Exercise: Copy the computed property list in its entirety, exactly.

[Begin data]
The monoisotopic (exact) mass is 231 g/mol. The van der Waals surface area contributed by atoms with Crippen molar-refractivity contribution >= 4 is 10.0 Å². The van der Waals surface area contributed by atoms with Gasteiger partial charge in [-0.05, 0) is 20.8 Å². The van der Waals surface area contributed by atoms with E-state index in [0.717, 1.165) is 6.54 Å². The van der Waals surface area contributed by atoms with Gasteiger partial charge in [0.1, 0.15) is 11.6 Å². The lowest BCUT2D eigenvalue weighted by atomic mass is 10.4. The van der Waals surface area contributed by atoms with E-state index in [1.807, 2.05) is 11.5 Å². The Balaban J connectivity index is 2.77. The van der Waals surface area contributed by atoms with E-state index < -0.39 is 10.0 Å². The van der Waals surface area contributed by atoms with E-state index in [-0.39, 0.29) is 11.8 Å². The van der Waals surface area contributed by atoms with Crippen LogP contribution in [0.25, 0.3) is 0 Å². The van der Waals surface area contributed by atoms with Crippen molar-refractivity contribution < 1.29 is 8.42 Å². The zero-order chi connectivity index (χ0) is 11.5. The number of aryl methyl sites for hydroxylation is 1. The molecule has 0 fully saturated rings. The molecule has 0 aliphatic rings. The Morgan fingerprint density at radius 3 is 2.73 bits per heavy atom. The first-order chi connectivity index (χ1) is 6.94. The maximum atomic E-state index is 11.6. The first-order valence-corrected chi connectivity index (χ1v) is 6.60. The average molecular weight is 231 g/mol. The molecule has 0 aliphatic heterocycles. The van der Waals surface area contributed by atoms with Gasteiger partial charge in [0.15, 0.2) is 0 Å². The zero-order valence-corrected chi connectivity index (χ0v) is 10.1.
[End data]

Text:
The monoisotopic (exact) mass is 231 g/mol. The van der Waals surface area contributed by atoms with Crippen molar-refractivity contribution >= 4 is 10.0 Å². The van der Waals surface area contributed by atoms with Gasteiger partial charge in [-0.05, 0) is 20.8 Å². The van der Waals surface area contributed by atoms with E-state index in [0.717, 1.165) is 6.54 Å². The van der Waals surface area contributed by atoms with Gasteiger partial charge in [0.1, 0.15) is 11.6 Å². The lowest BCUT2D eigenvalue weighted by atomic mass is 10.4. The van der Waals surface area contributed by atoms with E-state index in [1.807, 2.05) is 11.5 Å². The Balaban J connectivity index is 2.77. The van der Waals surface area contributed by atoms with E-state index < -0.39 is 10.0 Å². The van der Waals surface area contributed by atoms with E-state index in [-0.39, 0.29) is 11.8 Å². The van der Waals surface area contributed by atoms with Crippen LogP contribution in [0.25, 0.3) is 0 Å². The van der Waals surface area contributed by atoms with Crippen molar-refractivity contribution < 1.29 is 8.42 Å². The zero-order chi connectivity index (χ0) is 11.5. The number of aryl methyl sites for hydroxylation is 1. The molecule has 0 fully saturated rings. The molecule has 0 aliphatic rings. The Morgan fingerprint density at radius 3 is 2.73 bits per heavy atom. The first-order chi connectivity index (χ1) is 6.94. The maximum atomic E-state index is 11.6. The first-order valence-corrected chi connectivity index (χ1v) is 6.60. The average molecular weight is 231 g/mol. The molecule has 0 aliphatic heterocycles. The van der Waals surface area contributed by atoms with Gasteiger partial charge in [0.15, 0.2) is 0 Å². The zero-order valence-corrected chi connectivity index (χ0v) is 10.1.